The vikings of old existed for one reason: pillaging. Oh, and fighting, they also existed for fighting, so that's two things. Maybe drinking as well. Does looting count separate from pillaging? One could argue it does, which would make it four things. The point is stereotypical story vikings weren't into a lot of froufrou stuff, just combat and loot. Slick Entertainment's modern beat-em-up Viking Squad capitalizes on that ancient philosophy, cutting out the unnecessary trimmings and focusing on good old fashioned brawl time.
Most games these days aim for an epic/cinematic theme. Viking Squad is all like "whatever, hit stuff". The game ditches the vast majority of storytelling opportunities in favor of quick, wordless cutscenes that let you immediately jump in the action. The story is about a big blue viking who enjoys treasure, and your quest to get more of it by any means necessary. You'll sail from port to port, disembarking to disembowel unhuman bad guys, then grab a bag of goodies, toss it aboard your ship and sail away. Simple, and there's a lot of fighting in-between, which is always nice.
Viking Squad lets you pick from four characters, all of whom are as badass as can be. Their abilities vary depending on the weapon they're carrying, letting you choose a broad playing style by scoping out the steel in their hands. The old guy's got a sword and shield, the other guy dual axes. The woman has a heavy hammer, and the skinny guy a bow and arrows. Your basic moves are limited to a standard attack, dashing, jumping, and using items. Let your rune power charge and you can unleash a special attack that's unique to each character. There's also a screen-clearing mega attack for those times when you just want to watch villages burn.
Combos are a big part of the Viking Squad experience. You start with a few basic ones like attack+attack or attack+special. Between levels you can spend gold and trophies to upgrade your stats. You'll unlock new combos every couple of stages, turning those simple moves into fun and flashy attacks. There's also a hefty amount of carrying objects around the screen and breaking barrels, lamps and other environmental extras. And have you ever wanted to tote a gigantic pillar of stone in your palms? Viking Squad lets you do that, so have fun!
The single feature that really makes Viking Squad stand apart from other brawlers is the use of lanes. Instead of giving you free roaming access across the field, four lanes are marked out from top to bottom. Everything exists in one of these lanes, and you can only interact with things in the same lane as you. This neatly sidesteps the old beat-em-up problem of being a few pixels too high or low from an enemy and whiffing with your entire attack. Lanes are clearly separated, you always know where items and enemies are in relation to your position. Moving between lanes is so smooth and fluid you'll barely even realize they're there. All of the benefits with none of the drawback. Beautiful implementation by developer Slick Entertainment.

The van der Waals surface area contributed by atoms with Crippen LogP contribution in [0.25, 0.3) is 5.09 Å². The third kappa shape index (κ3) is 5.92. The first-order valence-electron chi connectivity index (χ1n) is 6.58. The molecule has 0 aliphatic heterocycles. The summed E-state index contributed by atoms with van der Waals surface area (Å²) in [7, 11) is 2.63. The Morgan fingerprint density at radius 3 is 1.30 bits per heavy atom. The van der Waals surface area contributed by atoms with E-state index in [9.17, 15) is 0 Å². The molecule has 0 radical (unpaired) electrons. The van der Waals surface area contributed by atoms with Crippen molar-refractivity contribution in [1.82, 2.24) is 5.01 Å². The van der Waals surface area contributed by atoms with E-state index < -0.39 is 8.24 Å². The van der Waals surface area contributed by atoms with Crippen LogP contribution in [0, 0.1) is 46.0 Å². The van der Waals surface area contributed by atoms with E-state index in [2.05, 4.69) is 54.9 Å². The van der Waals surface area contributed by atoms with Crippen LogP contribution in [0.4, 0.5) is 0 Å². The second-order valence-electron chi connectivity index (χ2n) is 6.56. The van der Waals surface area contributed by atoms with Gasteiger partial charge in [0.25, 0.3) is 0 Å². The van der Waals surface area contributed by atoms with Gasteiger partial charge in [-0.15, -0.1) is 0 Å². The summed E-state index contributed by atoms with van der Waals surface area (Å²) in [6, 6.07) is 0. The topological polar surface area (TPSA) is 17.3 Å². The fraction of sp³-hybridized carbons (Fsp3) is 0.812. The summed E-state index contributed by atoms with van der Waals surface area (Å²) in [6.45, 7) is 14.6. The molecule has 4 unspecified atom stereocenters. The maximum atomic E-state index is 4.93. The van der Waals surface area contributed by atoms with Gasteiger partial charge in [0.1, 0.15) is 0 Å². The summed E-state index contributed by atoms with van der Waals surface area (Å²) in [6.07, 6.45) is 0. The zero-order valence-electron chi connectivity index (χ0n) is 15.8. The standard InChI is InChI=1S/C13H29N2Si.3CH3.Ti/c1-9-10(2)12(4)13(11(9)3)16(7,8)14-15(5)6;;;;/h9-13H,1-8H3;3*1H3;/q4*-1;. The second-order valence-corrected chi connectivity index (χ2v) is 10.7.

Co-op brawlers are where it's at. The idea of getting people together to beat up a bunch of other people goes back to the caveman days. The idea of doing that in video game form can be traced back to ye olde arcade cabinets. The genre and the play style are alive and well, and Viking Squad doesn't mess with what works. Co-op supports up to three players both locally and online. Create a couch match, join a public game online, or host your own private server. The options are all available right from the main menu. Just pick one and get going.
Online play is something of an awkward experience at first, as the game just sort of dumps you into someone else's raid without any lobby system in place. You'll feel like a voyeur at first, but after a couple of fights you remember everybody's here to pillage and loot, so formalities are unnecessary. The only downside to co-op is the scramble for loot. Treasures don't spawn per instance and they aren't shared in a pool, meaning the first person to get there rakes it all in. In games with friends this is a non-issue, but you'll occasionally trip across a greedy random who isn't interested in sharing in the bounty.
Viking Squad is a game of organized chaos. There's a lot going on, a lot of things to break and a lot of stuff to do, yet it never gets out of hand. Lane brawling divides the screen and makes everything tidy and easier to parse, all without removing any of the challenge. Viking Squad is also about cooperation, resource management, and precision. Focus on your combos to take out foes as efficiently as you can. Button mashing won't cut it in this game. Not for very long, anyway.
Viking Squad was obviously built by experienced brawling fans. The game has everything a beat-em-up should have and not a single thing it shouldn't. There are plenty of things to pick up and break, fun enemies to tackle that rarely feel like they're cheating, great bosses to hack at, and an amazing soundtrack and visual package. The characters are unique enough to let you and your friends argue over which one's best, but the upgrades system leaves enough room to customize depending on your preference. Viking Squad focuses on the essentials, and it's a better game for it. Once you strip away all of the fancy stuff you realize the brawler genre is still capable of providing heaps of fun, especially with big enemies, big bosses, and big co-op modes.